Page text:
Tuesday, October 7, 2014

My #1 Tip for improving the Kotesol International Conference

Yesterday, I had a lot of negative things to say about the 2014 Kotesol International Conference.  Today, I'm going to give my #1 tip to improve it.  If I were in charge, here's what I would do.

Instead of focusing so much on the big, famous names, I'd try to feature some of the more popular local presenters.  I'd try to find out who the top 25 presenters in Korea are.  You could do this various ways such as comments on a Facebook thread, submissions by email, asking the Kotesol chapter presidents/VP's/national executive for recommendations.  Anyway, compile a list and find the people who get mentioned 3 or 4 or more times.  These would be your top 25.

Then, contact these 25 people and give them some sort of incentive to present in 1 or 2 slots (their choice) at the conference.  Don't make them go through the vetting process and give them freedom to present on topics of their choosing.  The incentive could maybe be a free conference pass for people in Seoul/Gyeonggi-Do and a free pass +100 000 Won for transport for those outside Seoul.   You'd probably have 15+ of them respond positively.

Then, ensure that at least one of these people covers every single slot during the entire conference, and even during the plenary sessions have one or two of these people giving a presentation as well.  People like choice and there are a significant number of people who don't care about the famous people.

Highlight them in the program as "featured local presenter" and give them some of the bigger rooms.  See what happens!

Sunday, October 5, 2014

Kotesol International Conference 2014....the good and the bad

 I'll start with the positives first:

1. The venue.  I think the move to Coex from Sookmyung was a good one.  You get what you pay for and in this case, you pay for no last-minute schedule/room changes, tech that actually works and a more "professional" environment to host a conference in.  Reasonably easy to get to and plenty of dining options around.

2. Networking opportunities.  It felt like I saw every last person that I have ever known in Korea.  Plus, I met a few new people who I enjoyed talking to.

3. The free coffee (and supposed snacks?).  Good idea, just not executed well.  Think bigger and better next year please!

4. Kotesol partnering with other organizations.  I think this is good thing.  Partnerships means better for everyone.

And now, onto the negatives:

1. I attended precisely one helpful presentation out of the entire weekend.  And I attended about 8 of them.  I was especially disappointed with the invited famous people.  Like really not helpful and quite often very boring. 

I'm wondering if it would be better to invite less "famous" international people and instead focus on the locals who are reasonably well-known and popular and give them some of the featured slots.  Especially the ones who bring it down to the classroom level.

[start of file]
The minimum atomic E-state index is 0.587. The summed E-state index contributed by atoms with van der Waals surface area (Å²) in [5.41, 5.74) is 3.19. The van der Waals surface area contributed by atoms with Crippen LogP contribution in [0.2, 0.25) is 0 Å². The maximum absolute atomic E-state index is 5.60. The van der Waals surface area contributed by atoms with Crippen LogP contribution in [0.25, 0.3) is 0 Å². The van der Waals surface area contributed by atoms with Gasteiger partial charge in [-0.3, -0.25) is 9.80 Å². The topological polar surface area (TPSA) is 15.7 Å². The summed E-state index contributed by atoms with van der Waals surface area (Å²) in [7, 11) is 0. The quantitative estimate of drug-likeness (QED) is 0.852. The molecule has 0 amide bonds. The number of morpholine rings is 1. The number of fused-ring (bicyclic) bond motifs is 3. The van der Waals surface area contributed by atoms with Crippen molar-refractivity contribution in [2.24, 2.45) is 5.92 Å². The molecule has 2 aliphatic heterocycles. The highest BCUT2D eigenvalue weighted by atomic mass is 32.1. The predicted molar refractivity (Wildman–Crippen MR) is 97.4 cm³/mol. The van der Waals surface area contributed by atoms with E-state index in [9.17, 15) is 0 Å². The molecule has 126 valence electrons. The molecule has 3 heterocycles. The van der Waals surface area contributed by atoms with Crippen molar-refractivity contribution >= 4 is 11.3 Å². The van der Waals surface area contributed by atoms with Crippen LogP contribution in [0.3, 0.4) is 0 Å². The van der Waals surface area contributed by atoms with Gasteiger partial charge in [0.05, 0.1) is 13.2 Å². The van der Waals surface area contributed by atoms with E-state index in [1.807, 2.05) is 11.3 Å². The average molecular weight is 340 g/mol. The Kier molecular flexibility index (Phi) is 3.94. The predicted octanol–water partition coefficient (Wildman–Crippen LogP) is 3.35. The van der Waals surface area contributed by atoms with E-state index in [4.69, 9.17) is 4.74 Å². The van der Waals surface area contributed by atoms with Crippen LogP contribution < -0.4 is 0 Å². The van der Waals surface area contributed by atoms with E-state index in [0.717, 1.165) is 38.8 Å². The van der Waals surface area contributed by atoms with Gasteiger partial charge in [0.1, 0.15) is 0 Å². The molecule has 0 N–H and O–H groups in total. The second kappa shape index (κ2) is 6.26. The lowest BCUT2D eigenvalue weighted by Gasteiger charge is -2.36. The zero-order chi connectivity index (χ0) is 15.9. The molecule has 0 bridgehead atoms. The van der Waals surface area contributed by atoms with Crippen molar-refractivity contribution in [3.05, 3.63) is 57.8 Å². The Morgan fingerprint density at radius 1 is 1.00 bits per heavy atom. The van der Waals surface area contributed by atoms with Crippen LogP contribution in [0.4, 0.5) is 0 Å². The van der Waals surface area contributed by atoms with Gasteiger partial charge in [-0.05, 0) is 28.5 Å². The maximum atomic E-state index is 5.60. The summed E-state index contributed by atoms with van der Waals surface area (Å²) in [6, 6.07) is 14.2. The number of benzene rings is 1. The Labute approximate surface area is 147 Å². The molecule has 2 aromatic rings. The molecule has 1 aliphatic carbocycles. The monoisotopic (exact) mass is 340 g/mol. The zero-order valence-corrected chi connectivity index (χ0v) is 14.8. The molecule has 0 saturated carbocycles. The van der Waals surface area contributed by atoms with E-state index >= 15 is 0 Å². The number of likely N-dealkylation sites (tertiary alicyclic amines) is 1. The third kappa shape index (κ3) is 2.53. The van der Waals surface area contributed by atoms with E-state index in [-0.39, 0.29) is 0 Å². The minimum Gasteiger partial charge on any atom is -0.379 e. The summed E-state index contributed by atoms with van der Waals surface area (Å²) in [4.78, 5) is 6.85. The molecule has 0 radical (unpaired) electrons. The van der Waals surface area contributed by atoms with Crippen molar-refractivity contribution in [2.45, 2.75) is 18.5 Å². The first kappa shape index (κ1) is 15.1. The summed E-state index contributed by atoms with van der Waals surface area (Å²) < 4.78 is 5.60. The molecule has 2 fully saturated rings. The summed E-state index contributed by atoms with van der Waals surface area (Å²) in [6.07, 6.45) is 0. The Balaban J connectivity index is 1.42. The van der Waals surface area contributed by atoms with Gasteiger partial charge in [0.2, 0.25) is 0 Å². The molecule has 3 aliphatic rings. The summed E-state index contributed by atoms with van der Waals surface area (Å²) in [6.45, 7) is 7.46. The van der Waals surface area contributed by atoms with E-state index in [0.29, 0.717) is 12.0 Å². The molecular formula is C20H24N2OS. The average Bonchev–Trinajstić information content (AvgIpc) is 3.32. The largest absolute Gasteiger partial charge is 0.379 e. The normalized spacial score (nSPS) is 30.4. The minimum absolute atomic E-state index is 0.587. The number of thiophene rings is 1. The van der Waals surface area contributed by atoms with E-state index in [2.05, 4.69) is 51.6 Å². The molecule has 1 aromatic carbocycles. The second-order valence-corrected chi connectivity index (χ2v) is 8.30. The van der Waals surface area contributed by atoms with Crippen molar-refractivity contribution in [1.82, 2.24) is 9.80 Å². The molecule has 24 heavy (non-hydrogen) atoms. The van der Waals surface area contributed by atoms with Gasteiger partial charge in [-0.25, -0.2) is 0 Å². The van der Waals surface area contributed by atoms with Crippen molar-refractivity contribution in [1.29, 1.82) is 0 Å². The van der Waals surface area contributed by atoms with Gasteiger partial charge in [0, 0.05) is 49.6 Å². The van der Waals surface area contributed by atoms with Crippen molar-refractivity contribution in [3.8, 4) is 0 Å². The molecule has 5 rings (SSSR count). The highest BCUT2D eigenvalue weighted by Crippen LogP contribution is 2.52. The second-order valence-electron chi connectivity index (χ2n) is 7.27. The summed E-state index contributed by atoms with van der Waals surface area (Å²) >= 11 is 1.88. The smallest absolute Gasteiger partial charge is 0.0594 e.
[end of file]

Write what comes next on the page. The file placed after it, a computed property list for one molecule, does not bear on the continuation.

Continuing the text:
2. The scheduling.  For example, Sunday at 1:00.  There were 2 featured presentations, but neither of them sounded interesting to me, or most of the other people that I informally talked to.  Most people ended up taking a 2 hour lunch-break.  It wasn't what I wanted to do, but there was just nothing else going on.

3. Saturday 9am presentations, which were before the opening ceremony. Did anyone actually attend these? I'd be quite disheartened if I was given this time slot.

4. I fault myself for not reading the program carefully enough, but a couple of the sessions I was interested in were actually advertisements for a book.  Maybe an asterisk besides them in the main schedule page would be helpful for people like me who don't read the whole program book.

Tuesday, September 30, 2014

A small rant about night classes

A small rant:

At my uni, there is a program for students who have jobs, but want to get a degree in English, whereby they can do all their classes at night.  This, in theory seems like a good thing.  Working people can still go to uni too.  Except, a large majority of the students treat the class like it's kind of a drop-in thing and use all manor of excuses along the lines of, "I had to work!  I had a meeting! My work went late! I'm busy at work!" to miss a majority of the classes and not do any of the homework.  Most of them will eventually fail and then the admin at the uni will probably tell me just to pass them.

And, even the students who are actually full-time students and don't have jobs have started to use the same kinds of excuses for being late and not coming to class.  I'm so, so, so tired of it.  I hate excuses.  Either work long hours and do something like an online course or program.  Or, don't work and just go to school.  This working+studying thing, but not actually studying is annoying when it's me having to deal with it.

Tuesday, September 23, 2014

Lesson Plan: More Technology, Less Sleep

I based this lesson plan loosely on an article from Breaking News English, which is an extremely helpful site for any EFL/ESL teacher.  I used it for a 1.5 hour "News Club," which is a discussion group about current events.

More Technology, Less Sleep Lesson Plan.